Having been decommissioned at their original companies, many of Germany’s industrial machines are now headed for a new life in another country. With td.Pro entire printing presses can sometimes take flight.
Things have gone quiet for the KBA Journal.
Until just four weeks ago, the web offset printing machine from Koenig & Bauer had printed news articles, photographs and small advertisements for the readers in a small town on the edge of Germany’s Ruhr region – and always at crisp, high resolution. Yet since the machine was built in the year 1996, the digital revolution has turned the world of print upside down, and not only that: new machines can do the job even more efficiently. The “new one” is already hard at work at the newly opened Media House. The good news is that even after innumerable kilometres of paper and countless hours of service, the KBA Journal is still a very long way from printing its last edition. Today the professionals from a company specializing in the dismantling and reassembly of large used machinery are moving in. Why? Because while these machines do not offer the very latest technical advances, they represent the ideal means of production especially for companies in emerging market countries, thanks to their high precision, the low cost of acquisition, and their long life expectancy.
The print shop had placed an advertisement for the KBA Journal on the Internet. Before long a buyer was found in India: a print shop located in Delhi. The buyer commissioned a specialist company in Germany with the task of relocating the printing press. Working closely with the seller and with the experts from Lufthansa Cargo, these high-tech removal experts dismantle the KBA Journal in just a few days, and they will then reassemble and commission it again in Delhi. The removal company will also provide the staff at the print shop in India with the initial training. As for the mode of transport, Lufthansa Cargo’s td.Pro service was the clear choice for the principal in India – as a faster alternative to transport by sea.
The modules of the printing press make their way from the Ruhr region to India mounted on stable wooden frames that were specially designed and built for this airfreight consignment by the removal firm, working in consultation with Lufthansa Cargo. “The wooden frames can be moved directly from the truck into the aircraft that will be flying to Indira Gandhi International Airport (DEL), all we need to do is lash them down,” says Arturo Staschik from Lufthansa Cargo in Frankfurt (FRA), the man in charge of organizing the flight and shipment. “Had it gone by sea inside a container, a large number of expensive, specially designed crates would have had to be built. For airfreight, all that is needed is a transport frame that can be lashed down in the cargo hold. The killer argument in this case, however, is the short transit time.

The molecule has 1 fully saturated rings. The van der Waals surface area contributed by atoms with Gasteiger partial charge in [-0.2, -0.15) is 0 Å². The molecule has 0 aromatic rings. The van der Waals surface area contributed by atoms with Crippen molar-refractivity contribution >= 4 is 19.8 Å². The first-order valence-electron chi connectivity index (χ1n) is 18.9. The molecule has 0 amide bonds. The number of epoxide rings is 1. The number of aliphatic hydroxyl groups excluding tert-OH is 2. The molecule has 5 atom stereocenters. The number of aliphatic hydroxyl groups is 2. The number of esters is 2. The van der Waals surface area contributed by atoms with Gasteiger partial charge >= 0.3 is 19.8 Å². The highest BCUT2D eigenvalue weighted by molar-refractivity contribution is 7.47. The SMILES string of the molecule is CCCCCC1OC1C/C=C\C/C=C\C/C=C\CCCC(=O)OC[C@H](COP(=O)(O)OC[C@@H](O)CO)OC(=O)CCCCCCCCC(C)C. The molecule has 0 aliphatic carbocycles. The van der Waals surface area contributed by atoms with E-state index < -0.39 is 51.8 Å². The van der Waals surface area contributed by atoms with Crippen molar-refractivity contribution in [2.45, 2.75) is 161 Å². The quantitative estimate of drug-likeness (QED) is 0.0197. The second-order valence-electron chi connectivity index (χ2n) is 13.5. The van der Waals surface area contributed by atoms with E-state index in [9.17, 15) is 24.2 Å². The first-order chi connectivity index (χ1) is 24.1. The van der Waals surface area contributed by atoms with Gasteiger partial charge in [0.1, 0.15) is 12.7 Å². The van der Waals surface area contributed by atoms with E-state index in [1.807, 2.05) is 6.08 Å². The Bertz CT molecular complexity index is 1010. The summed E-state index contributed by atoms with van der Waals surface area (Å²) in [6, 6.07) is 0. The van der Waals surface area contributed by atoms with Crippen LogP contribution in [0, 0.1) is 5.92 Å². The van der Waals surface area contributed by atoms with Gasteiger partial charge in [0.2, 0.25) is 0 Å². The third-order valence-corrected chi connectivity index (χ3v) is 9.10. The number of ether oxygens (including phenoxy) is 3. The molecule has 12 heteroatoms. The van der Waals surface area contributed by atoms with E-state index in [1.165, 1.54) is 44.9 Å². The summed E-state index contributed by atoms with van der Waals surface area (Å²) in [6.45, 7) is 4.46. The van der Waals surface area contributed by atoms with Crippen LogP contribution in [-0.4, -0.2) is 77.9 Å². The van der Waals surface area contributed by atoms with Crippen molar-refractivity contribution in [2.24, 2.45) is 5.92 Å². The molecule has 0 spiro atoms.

Whereas the journey by sea from Hamburg to Mumbai would have taken more than 30 days, the Lufthansa Cargo plane can fly to Delhi directly. Which means the first issue printed by the KBA Journal will be published four weeks sooner. In addition, this mode of transport is gentler on the cargo: the roads on the more than 1,400-kilometer route overland from Mumbai to Delhi are not always perfect and could damage the components. “With used machinery in particular, it is important that everything arrives intact. Replacement parts often have to be manufactured as one-offs, which is expensive and takes time,” says Staschik.
And additional costs are something the people at the print shop in Delhi can ill afford: they need to focus on other things. The print shop is part of an Indian media company that is trying to establish a place for confident journalism in India’s booming yet not always innocuous media landscape. It is an endeavor that calls for intelligent and courageous minds and a great deal of enthusiasm – and a tried and tested KBA Journal, ready to start a new and exciting chapter in its life.